Homeowners in the Washington area don't seem all that worried about underinsurance, according to local insurance regulators. They say consumers complain more about how particular claims were handled than about the amount of coverage they have.
"We get about an equal number of complaints from people that think they are underinsured and from those who think they are overinsured," Maryland Insurance Commissioner Alfred W. Redmer Jr. said in an interview this week. He said some homeowners hurt by flooding during Hurricane Isabel have protested that they have to carry too much coverage under the national flood insurance program.
Others, he said, have contended that they didn't have enough coverage on the contents of their houses. "They allege that nobody ever offered it to them," Redmer said. Content coverage is typically 50 percent of the house's value.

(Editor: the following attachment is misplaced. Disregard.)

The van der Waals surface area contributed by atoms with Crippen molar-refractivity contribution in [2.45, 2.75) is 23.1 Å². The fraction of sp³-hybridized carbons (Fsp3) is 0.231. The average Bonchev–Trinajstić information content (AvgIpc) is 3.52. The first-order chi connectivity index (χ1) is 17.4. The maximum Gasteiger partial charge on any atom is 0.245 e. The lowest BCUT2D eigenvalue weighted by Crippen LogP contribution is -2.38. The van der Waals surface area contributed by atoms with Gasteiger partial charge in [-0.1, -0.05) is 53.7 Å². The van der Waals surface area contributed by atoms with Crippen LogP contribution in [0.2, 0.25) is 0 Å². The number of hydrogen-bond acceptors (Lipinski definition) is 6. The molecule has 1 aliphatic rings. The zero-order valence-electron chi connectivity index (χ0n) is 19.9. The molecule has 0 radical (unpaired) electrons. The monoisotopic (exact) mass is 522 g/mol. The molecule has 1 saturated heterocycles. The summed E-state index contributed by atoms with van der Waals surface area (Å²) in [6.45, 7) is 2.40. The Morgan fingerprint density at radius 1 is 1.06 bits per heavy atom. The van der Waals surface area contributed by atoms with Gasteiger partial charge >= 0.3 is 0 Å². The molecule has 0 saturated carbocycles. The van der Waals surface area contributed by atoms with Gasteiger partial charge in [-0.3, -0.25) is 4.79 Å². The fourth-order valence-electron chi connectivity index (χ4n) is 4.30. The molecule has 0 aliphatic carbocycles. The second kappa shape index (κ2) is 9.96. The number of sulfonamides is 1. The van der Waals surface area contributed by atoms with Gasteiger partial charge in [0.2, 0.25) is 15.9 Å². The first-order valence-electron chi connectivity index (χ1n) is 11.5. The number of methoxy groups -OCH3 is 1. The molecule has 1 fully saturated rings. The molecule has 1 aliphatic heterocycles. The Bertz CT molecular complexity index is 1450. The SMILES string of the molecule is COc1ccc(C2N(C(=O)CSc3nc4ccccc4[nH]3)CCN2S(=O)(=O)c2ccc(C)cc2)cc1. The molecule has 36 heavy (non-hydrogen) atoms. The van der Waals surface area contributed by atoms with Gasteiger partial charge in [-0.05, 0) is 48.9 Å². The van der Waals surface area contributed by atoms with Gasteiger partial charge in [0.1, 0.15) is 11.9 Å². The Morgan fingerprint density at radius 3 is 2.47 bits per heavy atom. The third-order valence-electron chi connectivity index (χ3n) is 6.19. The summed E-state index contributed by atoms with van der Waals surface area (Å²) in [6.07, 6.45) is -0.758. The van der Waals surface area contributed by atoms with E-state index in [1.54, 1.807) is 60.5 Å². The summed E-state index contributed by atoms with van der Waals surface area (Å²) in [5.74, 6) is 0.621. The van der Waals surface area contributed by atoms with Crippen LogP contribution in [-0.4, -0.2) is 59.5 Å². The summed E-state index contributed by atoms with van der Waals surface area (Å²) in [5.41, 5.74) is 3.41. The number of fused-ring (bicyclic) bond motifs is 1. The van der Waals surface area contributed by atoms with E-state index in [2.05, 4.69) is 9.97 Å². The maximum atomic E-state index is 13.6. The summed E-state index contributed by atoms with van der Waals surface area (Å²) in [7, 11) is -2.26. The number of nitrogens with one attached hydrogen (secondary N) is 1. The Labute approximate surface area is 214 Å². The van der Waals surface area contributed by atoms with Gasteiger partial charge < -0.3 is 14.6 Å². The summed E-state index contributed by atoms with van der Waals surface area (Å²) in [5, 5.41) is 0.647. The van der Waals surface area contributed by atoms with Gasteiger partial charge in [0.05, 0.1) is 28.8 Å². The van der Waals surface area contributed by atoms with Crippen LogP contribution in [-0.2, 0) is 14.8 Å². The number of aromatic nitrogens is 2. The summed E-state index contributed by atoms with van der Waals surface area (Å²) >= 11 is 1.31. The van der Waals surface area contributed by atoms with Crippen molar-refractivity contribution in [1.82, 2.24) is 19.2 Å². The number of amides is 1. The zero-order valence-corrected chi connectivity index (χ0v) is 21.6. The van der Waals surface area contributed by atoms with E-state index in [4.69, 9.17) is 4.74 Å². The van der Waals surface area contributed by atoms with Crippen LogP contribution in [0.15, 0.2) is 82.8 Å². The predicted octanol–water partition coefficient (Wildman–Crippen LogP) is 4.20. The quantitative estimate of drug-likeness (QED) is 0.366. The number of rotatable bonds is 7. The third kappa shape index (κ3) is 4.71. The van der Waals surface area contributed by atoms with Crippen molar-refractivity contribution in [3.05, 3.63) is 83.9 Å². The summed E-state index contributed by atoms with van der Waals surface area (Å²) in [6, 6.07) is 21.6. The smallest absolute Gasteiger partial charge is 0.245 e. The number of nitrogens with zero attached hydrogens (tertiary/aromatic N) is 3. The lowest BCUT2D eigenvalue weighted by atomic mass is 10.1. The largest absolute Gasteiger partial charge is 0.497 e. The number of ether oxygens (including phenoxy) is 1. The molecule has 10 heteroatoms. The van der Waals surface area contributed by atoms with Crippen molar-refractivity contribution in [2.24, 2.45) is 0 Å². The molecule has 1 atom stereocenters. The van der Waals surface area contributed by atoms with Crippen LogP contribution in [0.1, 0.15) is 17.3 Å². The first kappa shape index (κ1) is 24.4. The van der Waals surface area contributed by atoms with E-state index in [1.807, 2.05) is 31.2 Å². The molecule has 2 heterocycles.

Redmer said his agency handled about 2,500 complaints last year after the hurricane.
"The most important thing for homeowners, I believe, is that periodically all of us, regardless of our circumstances, need to sit down with an educated, trusted adviser and identify our personal exposure to risk, not just for our homes, but for our automobiles, our life insurance and our health insurance," Redmer said. "And then we need to make informed decisions about what we're going to do about" those risks.
That, he said, "can range from doing nothing, and accepting that risk, to transferring that risk to an insurer" for a specific dollar amount of coverage at a specific premium.